I have a beautiful bound copy of Pope's Odyssey, but I never cared for Pope's version. I grew up reading W.H.D. Rouse's translations of Homer and Bulfinch and haven't had much desire to move past them.

I still have the first book I ever owned, a paperback copy of Edith Hamilton's Mythology, which I read at age 11 or so.

Marcus said...

I studied two years of ancient Greek in college at Chicago (it was a Straussian thing to do), and though I am no classicists (I'm divorced, not a virgin), my impression is that the newer translations by Lombardo are wonderful - at least the Iliad. I've always found Lattimore cumbersome and exceedingly hard to read. The fact that Lattinore and Fagles are the "most read" does not recommend them as we live in an age when less and less classical literature is read. Those translations have hardly made the youth rush out and be inspired by Homer.

I like Pope and Dryden's Virgil because I'd rather have an excellent poet retell the poem in his own right than have a mediocre one attempt a transliteration, which is what Lattimore did. Really, he put me off to Homer until I discovered Lombardo.

My personal take is that translating even a common list of household items from ancient Greek is impossible without disputes, so I side with the better poet, not the scholar. Lombardo is both.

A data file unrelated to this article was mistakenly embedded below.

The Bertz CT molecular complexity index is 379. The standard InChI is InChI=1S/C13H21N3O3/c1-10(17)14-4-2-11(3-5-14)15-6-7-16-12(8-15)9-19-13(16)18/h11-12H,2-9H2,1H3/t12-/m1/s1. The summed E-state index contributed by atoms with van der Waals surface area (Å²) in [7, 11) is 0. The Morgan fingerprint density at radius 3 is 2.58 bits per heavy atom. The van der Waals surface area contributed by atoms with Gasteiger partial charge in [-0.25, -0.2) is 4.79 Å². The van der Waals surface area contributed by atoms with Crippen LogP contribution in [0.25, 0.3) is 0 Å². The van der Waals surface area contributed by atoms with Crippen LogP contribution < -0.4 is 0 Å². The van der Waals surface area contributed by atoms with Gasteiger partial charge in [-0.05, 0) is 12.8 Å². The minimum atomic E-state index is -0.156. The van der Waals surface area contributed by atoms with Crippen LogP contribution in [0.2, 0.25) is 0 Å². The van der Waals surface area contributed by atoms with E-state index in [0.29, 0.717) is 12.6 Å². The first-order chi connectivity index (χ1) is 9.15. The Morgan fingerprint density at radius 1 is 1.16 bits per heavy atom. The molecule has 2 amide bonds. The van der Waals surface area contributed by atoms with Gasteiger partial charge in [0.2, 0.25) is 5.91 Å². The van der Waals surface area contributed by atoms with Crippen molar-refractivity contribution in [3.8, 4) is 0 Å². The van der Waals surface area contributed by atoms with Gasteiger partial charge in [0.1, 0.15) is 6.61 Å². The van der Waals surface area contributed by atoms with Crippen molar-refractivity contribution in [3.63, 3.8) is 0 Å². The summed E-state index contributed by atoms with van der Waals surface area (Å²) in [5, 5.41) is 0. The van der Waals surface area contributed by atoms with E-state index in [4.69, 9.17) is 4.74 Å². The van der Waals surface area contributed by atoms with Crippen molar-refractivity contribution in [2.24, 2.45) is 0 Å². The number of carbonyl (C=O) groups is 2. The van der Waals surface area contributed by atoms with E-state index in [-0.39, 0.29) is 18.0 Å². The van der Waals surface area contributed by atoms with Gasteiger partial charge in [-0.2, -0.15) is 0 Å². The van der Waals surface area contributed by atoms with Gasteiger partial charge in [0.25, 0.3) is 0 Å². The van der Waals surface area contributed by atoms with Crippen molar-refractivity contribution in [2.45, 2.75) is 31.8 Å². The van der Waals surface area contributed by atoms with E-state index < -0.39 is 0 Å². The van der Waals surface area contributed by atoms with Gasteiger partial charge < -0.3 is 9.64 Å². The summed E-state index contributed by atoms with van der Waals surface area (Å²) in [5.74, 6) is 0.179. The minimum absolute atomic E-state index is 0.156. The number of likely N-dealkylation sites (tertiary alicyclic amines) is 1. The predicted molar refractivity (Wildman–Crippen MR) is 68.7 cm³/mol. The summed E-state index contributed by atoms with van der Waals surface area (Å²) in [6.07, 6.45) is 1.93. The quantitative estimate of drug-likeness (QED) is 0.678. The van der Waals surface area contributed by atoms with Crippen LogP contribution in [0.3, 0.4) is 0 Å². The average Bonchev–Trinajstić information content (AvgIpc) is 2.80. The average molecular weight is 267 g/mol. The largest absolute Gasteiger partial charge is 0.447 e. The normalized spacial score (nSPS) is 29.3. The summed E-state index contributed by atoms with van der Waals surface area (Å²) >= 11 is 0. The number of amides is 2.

Thanks for the post.

Rick Darby said...

Van Wijk,

I've only read the Pope translation in excerpts. I don't think I'd make it through his entire volume, too much like having dessert for every meal.


Never heard of Lombardo's translations. Based on your recommendation, maybe next time I take up reading Homer that will be my choice.

Lawrence Auster said...

I tried Fagles's Iliad when it came out in the nineties. I found it not just unsatisfactory, but unreadable--jumpy and excessively kinetic, with lots of phrases enclosed in em dashes, as though deliberately seeking to subvert the idea of a poetic line. It was as though his main intent was to make the reader nervous, just as the main intent of so much contemporary film and TV drama is to make the viewer nervous. I believe Fagles was deliberately appealing to a certain decadent contemporary sensibility. People don't want beauty and sense, they want jumpiness; and that's what he decided to give them.

My own experience of "On first looking into..." was with Lattimore's Iliad at age 13 or 14. I was knocked over and captivated by it. Yes, it has flaws but nothing I've seen has come close to it.

Rick Darby said...


I didn't have that reaction to Fagles's translation, although I have no doubt he was consciously trying to appeal to a large audience, or as large as any classical literature can attract.

His verse is rather low-key and plain, downplaying word magic, and as you say emphasizing the action through his phrasing. But Homer is in large part the poetry of action. Less so in the Odyssey than in the Iliad, but still, such non-civilized themes as revenge and judging men by their prowess as warriors play a big part.

What I thought was good about the Fagles translation was its sturdiness and clarity. Those aren't the only virtues a transmission of Homer can give, and Fagles leans too much to the prosaic for my taste, but no version (even our admired Lattimore) can do everything.